Introduction

Jacobs was contracted by Transport Scotland to undertake an impact assessment for a major road widening project. This had determined that compensatory woodland planting was required, and soil translocation had been proposed as a measure to improve the success of the new habitat creation.

Prior to soil translocation, Jacobs used our soil environmental DNA (eDNA) service to conduct a baseline survey of soil biodiversity in four habitat types: ancient birch woodland, non-ancient birch woodland, ancient coniferous plantation woodland, and a grazing pasture grassland area designated for woodland habitat creation. Bulk mesofauna samples (where specimens had been separated from the soil and preserved in ethanol) were also analysed, but these provided less powerful data than analysis of DNA extracted directly from the soil.

Our data showed that the birch woodland, conifer woodland and grassland habitats were clearly distinguishable based on their soil biodiversity, with the grassland supporting a particularly distinct community. This data will support decision-making in selecting soils for translocation and will provide a way of evaluating the progress of the compensation planting areas towards a habitat that is ecologically equivalent to the woodland that was lost.

It has been great for Jacobs to partner with NatureMetrics on this project. Using DNA to characterise soils in such detail has significantly improved our understanding of the woodlands and pasture grassland likely to be affected by the scheme. Soil translocation as part of the overall mitigation strategy for woodland replacement represents a significant investment and it is important to have a good understanding of the benefits versus the costs.

Matt Pannell, Senior Associate Director of Ecology, Jacobs

The Challenge

Biodiversity baseline for meaningful target-setting

Soil biodiversity is a critical component of terrestrial ecosystems and can provide a holistic picture of ecosystem type and condition.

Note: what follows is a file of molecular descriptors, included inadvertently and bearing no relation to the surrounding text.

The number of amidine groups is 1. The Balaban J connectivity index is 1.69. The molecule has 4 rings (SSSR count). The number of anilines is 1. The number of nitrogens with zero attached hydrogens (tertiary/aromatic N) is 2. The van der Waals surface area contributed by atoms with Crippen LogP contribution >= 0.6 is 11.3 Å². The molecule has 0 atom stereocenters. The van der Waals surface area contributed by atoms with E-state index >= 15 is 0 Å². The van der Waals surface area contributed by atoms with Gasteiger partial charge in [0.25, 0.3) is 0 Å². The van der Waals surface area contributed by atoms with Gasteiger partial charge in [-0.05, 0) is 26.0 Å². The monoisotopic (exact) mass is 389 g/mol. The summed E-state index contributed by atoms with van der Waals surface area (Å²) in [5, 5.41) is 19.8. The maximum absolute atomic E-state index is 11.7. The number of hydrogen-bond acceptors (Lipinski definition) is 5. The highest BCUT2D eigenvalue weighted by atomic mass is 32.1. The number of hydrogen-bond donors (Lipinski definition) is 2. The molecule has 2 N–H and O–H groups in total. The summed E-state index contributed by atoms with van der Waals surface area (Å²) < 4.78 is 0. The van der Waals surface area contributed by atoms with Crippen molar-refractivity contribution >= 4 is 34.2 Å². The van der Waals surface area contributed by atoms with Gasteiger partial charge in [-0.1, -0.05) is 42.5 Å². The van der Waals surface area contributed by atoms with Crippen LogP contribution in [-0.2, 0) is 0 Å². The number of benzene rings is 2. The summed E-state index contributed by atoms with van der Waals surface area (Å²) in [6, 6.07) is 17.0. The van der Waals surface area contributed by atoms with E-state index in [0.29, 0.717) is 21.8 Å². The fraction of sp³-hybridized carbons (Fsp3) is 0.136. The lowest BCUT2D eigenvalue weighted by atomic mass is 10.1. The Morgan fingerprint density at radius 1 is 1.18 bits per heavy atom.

Monitoring soil biodiversity is extremely challenging using traditional morphological taxonomy because the organisms are tiny and poorly known. Even expert taxonomists can usually only identify certain taxonomic groups, which makes it slow and expensive – if not impossible – to obtain detailed data across the whole soil community. Some groups (e.g. bacteria and some fungal groups) are not realistically feasible to comprehensively survey with traditional survey methods.

eDNA was identified as an efficient and cost-effective way of generating soil biodiversity data across multiple taxonomic groups to provide a baseline against which to monitor progress and evaluate the success of compensatory habitat creation.

Our role

Using eDNA to characterise habitats

The use of DNA-based methods opens up a new frontier in understanding soil biodiversity and characterising habitats. It allows us to gain access to soil biodiversity, providing data on thousands of species across multiple taxonomic groups for comprehensive assessment and monitoring.

Our aims were to:

  • Characterise the pre-impact woodland soil communities and compare these with the grassland habitat where new woodland will be created. This sets the baseline for monitoring the success of the woodland habitat creation.
  • Compare the soil biodiversity of the different woodland habitats to inform the soil translocation strategy.
  • Compare different taxonomic groups to determine which are most informative for differentiating habitats and tracking restoration.
  • Compare DNA extraction from soil samples vs bulk mesofauna samples to determine the best method of measuring soil faunal biodiversity.

The Impact

A Multihabitat Baseline

Jacobs were able to visualise the difference in soil biodiversity between grassland and woodland habitats at their site, enabling them to characterise the ‘gap’ that needs to be bridged through habitat creation.

They now have a solid baseline against which to monitor as the project progresses. It is anticipated new samples will be collected in subsequent years and added to this dataset to show how communities are changing over time and relative to the baseline and control sites.